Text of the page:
Could impact fight of bacterial, viral, and fungal infections Metal Tech News – December 30, 2020
Graphene has emerged as a powerful antimicrobial that can prevent the spread of bacteria and viruses when added to masks, paints, sports gear, and other products. Now, initial tests by a leading infectious disease specialist in Canada indicate that a graphene-based compound may be able to treat a broad spectrum of pathogens that make it past the first lines of defense and into the human body.
This graphene-based antibiotic, antiviral, and antifungal compound developed by Ontario-based Zen Graphene Solutions Ltd. is proving to be a potential medical breakthrough in the treatment of numerous human-contracted pathogens such as upper and lower respiratory tract infections – where COVID-19 is a major contributor – as well as drug resistant organisms.
"This broad-spectrum compound is a novel solution that could have an impact on infectious disease management. It has the potential to act as a targeted treatment for multi-drug resistant organisms as well," said Zen Graphene Solutions CEO Greg Fenton. "As in previously released results on the effectiveness of a similar compound against COVID-19, this graphene-based treatment could be against viral infections. We will be exploring its use not only in the fight against the current global pandemic, but also against numerous other pathogens."
What makes this discovery particularly exciting is that graphene is simply a single layer of carbon atoms, a primary element of human physiology.
Testing carried out by Dr. Tony Mazzulli, microbiologist-in-chief and infectious disease specialist at Mount Sinai Hospital in Toronto and professor in two medicine and pathobiology departments at the University of Toronto, shows that a small dose of the graphene-based powder is 99.9% effective against a broad range of bacteria responsible for strep and staph infections, as well as E. coli, flu, and pneumonia. The compound has also been shown to be 99.9% effective against certain yeast infections.
"This graphene compound appears to be active against both gram positive (e.g., Streptococci and Staphylococci) and gram negative (e.g., E. coli, H. influenzae, M. catarrhalis) bacteria as well as common yeast (e.g., Candida albicans) at extremely low concentrations. These results are promising," said Dr. Mazzulli. "Additional testing against a broader range of bacterial species is required to determine the full spectrum of activity of this GC (graphene compound)."
The amount of this compound needed to fight bacterial, fungal, and yeast infections is low enough that it could be used as a treatment inside the human body.
"The relatively low concentrations of GC required to achieve an antimicrobial effect is also promising," said Dr. Mazzulli. "Although one cannot directly compare the MICs (minimum inhibitory concentrations) of different compounds to determine their relative efficacy, the extremely low concentrations of this GC show an effect well below the concentration required of commonly used antibiotics to show a similar effect. These concentrations are also in keeping with concentrations that have been shown to have an antiviral effect of this GC as well."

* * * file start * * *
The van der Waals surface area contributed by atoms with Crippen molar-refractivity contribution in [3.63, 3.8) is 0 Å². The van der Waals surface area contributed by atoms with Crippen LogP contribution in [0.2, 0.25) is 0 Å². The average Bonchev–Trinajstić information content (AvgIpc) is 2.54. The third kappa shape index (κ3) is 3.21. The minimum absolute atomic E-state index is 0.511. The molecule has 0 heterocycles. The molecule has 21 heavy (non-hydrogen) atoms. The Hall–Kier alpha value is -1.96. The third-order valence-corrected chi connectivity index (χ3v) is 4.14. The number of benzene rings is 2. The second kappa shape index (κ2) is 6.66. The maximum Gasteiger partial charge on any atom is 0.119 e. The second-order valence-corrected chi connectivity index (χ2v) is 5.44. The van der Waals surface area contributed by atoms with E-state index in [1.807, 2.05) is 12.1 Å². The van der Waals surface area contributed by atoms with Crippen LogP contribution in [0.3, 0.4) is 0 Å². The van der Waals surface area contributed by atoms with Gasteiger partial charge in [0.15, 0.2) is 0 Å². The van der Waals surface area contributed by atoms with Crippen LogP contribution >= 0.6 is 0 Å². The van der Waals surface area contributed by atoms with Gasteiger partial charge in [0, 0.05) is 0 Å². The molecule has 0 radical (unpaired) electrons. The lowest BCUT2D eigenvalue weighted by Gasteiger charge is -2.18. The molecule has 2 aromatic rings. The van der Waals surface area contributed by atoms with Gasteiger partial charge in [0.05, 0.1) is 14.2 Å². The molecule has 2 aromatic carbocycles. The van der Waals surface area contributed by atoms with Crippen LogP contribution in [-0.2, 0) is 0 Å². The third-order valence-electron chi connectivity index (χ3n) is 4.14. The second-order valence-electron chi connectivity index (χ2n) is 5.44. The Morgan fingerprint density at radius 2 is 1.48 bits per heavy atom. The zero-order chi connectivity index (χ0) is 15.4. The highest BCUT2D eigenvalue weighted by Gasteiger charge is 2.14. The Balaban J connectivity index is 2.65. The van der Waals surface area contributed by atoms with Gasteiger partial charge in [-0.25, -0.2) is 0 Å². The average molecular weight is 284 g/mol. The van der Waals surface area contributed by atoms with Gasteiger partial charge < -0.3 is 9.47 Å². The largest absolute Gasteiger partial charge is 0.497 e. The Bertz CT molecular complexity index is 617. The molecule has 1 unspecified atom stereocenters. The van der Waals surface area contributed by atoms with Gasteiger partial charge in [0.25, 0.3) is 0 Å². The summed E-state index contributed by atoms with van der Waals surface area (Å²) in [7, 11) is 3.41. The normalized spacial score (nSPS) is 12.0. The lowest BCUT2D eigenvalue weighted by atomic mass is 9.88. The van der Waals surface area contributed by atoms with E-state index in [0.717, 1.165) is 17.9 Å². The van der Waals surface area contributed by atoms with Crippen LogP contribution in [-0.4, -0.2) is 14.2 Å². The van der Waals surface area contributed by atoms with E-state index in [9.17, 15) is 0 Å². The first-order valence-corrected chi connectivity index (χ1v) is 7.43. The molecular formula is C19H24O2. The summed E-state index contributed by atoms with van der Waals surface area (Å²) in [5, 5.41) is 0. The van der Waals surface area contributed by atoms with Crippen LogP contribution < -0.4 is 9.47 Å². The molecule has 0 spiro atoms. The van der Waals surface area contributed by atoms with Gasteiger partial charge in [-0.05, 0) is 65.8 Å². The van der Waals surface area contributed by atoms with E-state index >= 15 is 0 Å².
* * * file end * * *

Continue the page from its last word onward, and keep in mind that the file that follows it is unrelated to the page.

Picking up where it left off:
Zen Graphene said delivery mechanisms like a dry powder inhaler or nasal spray may prove to be a highly effective delivery system for this emerging infection fighting compound. In addition to avoiding the need to ingest or be injected with a dose, an inhaler or nasal spray would maximize concentrations of the 2D carbon material directly at the site of respiratory tract infections.
The company is currently having testing done to confirm that the graphene compound it has developed is not toxic to cells and thus safe for medical use. Results from the initial rounds of this cytotoxicity testing show no negative impacts to animals given graphene compound concentrations several thousand times higher than found to be effective in treating infectious disease during testing at Mount Sinai Hospital.
A second phase of cytotoxicity testing is slated to get underway in early 2021, with repeat dose testing completed by late-January.
Once this testing is complete, the company will seek approvals for human testing of the compound.
Following the recommendations of Dr. Mazzulli, Zen Graphene says it is also carrying out tests to determine the graphene-based compound's effectiveness in fighting the full spectrum of pathogens.
The infectious disease specialist believes the graphene compound could provide game-changing treatments for a broad range of ailments.
"In the clinical setting, if GC can be shown to be safe and effective, it could provide a breakthrough alternative therapy with potentially significant impact on the practice of family medicine (who initially see most of these common infections) but also in the fields of otolaryngology (diseases of the ear and throat), ophthalmology (diseases of the eye), and even in the intensive care unit where MDR (multi-drug resistant) organisms are a major challenge for treatment," Dr. Mazzulli penned in the conclusion of his report.
The results from the latest round of graphene compound testing could also have major implications for preventing the spread of disease. Previous tests have already shown that polypropylene mask material treated with a graphene-based ink developed by Zen is 99% effective at killing the COVID-19 virus. The Mount Sinai Hospital testing indicates the graphene ink's effectiveness against a broader spectrum of disease-causing microbes.
"Consistent with our recently announced graphene-based compound for treating human-contracted pathogens, we have also confirmed that it is greater than 99% effective against gram-positive and gram-negative bacteria," said Fenton. "This demonstrates that our coating on masks and other personal protective equipment has potential broad biocidal properties and applications that we believe will go far beyond protection against COVID-19."